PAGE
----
Accidental Surrogate

Chapter 179


I’ve never really done drugs. I experimented in college like most people, and I’ve partaken at a few
parties over the years, but nothing in my limited experience prepared me for the ether. As soon as Leon
injects it, I immediately feel it taking control.

The room around me becomes sharper and more blurred, the walls seeming to vibrate with energy. I
close my eyes against the strange visual stimuli, and a kaleidoscope of color explodes to life against
my eyelids, filling the black void with light. I feel lighter than air, oddly euphoric, and my already sharp
wolf senses become even more vivid. In some ways my body feels very far away, yet in others, I can’t
help but revel in the feeling of the sofa’s cloth against my skin, or the new notes I detect in the distant
chime of bells in the city.

“How are you feeling, Ella?” Leon inquires, and even his voice sounds different, deeper and more

“High.” I admit honestly, peeking my eyes open again and marveling at the way the painting on the wall
in front of me seems to be moving.

“That’s normal.” Leon says, nodding. “Is it a relaxed high or an overwhelming one?”

I pause before answering, feeling as though my brain is on a delay. “It’s a little overwhelming.” I admit,
checking in on the corner of my mind inhabited by my wolf. She’s sprawling peacefully, free of the
aggression and anxiety that consumed her a few minutes ago. Instead her tongue rolls from her mouth
as she stretches and enjoys the sensations flowing through us, even rolling over and rubbing herself
against the ground.

I don’t need any explanation for my wolf’s behavior, because I feel the same languid comfort and ease.
My thoughts are quiet, but my body is buzzing with sensation. I snuggle deeper into the cushions,

wishing I was in my nest. I consider asking to move – everything there is so much softer and nicer – but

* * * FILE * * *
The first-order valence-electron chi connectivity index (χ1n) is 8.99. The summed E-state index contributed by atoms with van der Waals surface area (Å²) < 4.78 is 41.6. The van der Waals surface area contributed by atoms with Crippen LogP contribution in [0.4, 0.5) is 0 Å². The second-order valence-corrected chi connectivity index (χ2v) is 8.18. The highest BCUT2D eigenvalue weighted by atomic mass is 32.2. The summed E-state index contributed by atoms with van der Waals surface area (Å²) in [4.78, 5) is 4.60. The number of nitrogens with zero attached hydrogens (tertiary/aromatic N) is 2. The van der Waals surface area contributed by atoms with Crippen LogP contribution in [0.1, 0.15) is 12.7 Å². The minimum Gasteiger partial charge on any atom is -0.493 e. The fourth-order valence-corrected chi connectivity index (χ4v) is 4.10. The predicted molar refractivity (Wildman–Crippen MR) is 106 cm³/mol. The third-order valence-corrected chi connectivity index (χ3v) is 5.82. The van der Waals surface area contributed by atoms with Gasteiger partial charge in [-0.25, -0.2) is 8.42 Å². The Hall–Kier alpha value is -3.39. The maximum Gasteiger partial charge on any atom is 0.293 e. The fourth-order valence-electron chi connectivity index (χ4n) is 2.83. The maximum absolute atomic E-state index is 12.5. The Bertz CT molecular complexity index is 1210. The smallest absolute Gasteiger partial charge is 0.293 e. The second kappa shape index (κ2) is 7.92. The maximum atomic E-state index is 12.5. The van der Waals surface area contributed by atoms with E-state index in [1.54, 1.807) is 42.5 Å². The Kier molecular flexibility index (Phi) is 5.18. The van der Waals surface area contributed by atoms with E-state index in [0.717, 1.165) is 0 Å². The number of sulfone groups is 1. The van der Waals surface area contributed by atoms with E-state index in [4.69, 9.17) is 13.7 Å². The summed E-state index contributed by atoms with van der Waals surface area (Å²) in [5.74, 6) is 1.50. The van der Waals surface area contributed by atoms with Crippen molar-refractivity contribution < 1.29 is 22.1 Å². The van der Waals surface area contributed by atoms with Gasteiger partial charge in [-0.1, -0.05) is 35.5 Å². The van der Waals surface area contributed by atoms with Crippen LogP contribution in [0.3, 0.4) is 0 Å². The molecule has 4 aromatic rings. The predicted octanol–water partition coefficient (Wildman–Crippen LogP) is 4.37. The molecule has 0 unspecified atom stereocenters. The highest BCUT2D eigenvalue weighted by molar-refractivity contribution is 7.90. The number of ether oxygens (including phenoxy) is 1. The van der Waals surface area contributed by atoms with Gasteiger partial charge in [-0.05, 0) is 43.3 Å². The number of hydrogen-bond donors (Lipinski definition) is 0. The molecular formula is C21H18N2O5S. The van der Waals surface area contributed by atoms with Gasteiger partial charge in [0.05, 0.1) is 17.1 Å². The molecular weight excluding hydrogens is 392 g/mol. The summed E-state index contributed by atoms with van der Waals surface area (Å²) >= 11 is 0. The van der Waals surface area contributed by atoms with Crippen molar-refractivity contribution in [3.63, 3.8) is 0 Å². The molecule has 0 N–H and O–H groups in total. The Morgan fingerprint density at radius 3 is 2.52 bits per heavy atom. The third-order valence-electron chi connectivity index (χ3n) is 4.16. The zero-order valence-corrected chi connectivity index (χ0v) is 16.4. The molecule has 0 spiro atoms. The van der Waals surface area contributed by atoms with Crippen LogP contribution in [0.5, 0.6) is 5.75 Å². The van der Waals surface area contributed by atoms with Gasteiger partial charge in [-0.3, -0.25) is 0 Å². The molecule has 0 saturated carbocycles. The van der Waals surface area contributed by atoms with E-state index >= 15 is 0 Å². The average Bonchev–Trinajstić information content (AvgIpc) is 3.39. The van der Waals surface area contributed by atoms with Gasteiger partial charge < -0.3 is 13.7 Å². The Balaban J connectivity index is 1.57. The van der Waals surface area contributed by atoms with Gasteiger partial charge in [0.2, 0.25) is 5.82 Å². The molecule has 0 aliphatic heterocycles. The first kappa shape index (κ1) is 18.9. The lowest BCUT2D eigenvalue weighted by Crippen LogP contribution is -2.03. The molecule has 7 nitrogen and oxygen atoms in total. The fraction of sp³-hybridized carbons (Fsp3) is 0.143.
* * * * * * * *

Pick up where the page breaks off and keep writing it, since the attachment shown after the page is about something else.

somewhere in the back of my head I’m aware that this wondrous state of mind is probably going to be
undone by the therapy ahead. I don’t want to ruin my safe space by letting something bad happen
there. Still, I’m so busy thinking about my lovely nest that I forget I was supposed to be answering a

Wracking my brain to recall what Leon had asked, I say, “But I feel a lot calmer than I did a minute

“Good. Let’s go ahead and get started.” Leon proposes, leaning back in his seat. “Think back for me
Ella, what’s the first thing you can remember of your life?”

“I don’t remember a lot.” I confess, preoccupying myself by running my hand over my baby bump.

Not distinctly at least. My childhood is kind of a blur, small flashes and an understanding of things that
happened, but few scenes that I can recreate in my head, you know?”

The words come forth much more easily than I can ever remember happening in the past. Normally
talking about my childhood is like pulling teeth, dragging the thoughts out of my mind to form stilted
words and incomplete sentences. I don’t mention that the scenesI do recall in high definition are the
ones I want to remember least, the things that scarred me so badly a single sound smell can take me
right back to that place. “The earliest thing was probably hunger. My sister crying because of how badly
her stomach and head hurt, and me trying to sneak into the kitchens in the middle of the night to find
something for her to eat.”

“How old were you then?” Leon inquires curiously.

“Maybe four?” I guess, “old enough to have figured out how to sneak out of our dorm, but young
enough that I hadn’t figured out picking locks yet.

When I got to the kitchen my plan fell apart because it was locked, and then I was caught by the

“What happened when you were caught?” Leon presses, taking me deeper into the memory.

My high transcends to a new realm then, and it feels as though a door is opening in my mind. I’m not
sure I like it – strange feelings rush in, embodying themselves throughout my body in a way that I don’t
understand. I’m not used to feeling emotions – normally I just think them, aware that/they exist, but
unable to manifest them completely. It’s almost as if they’re trapped in a glass display case.. or they
were. Now the glass is shattered around my feet and a lifetime of wants and hurts come teetering out. I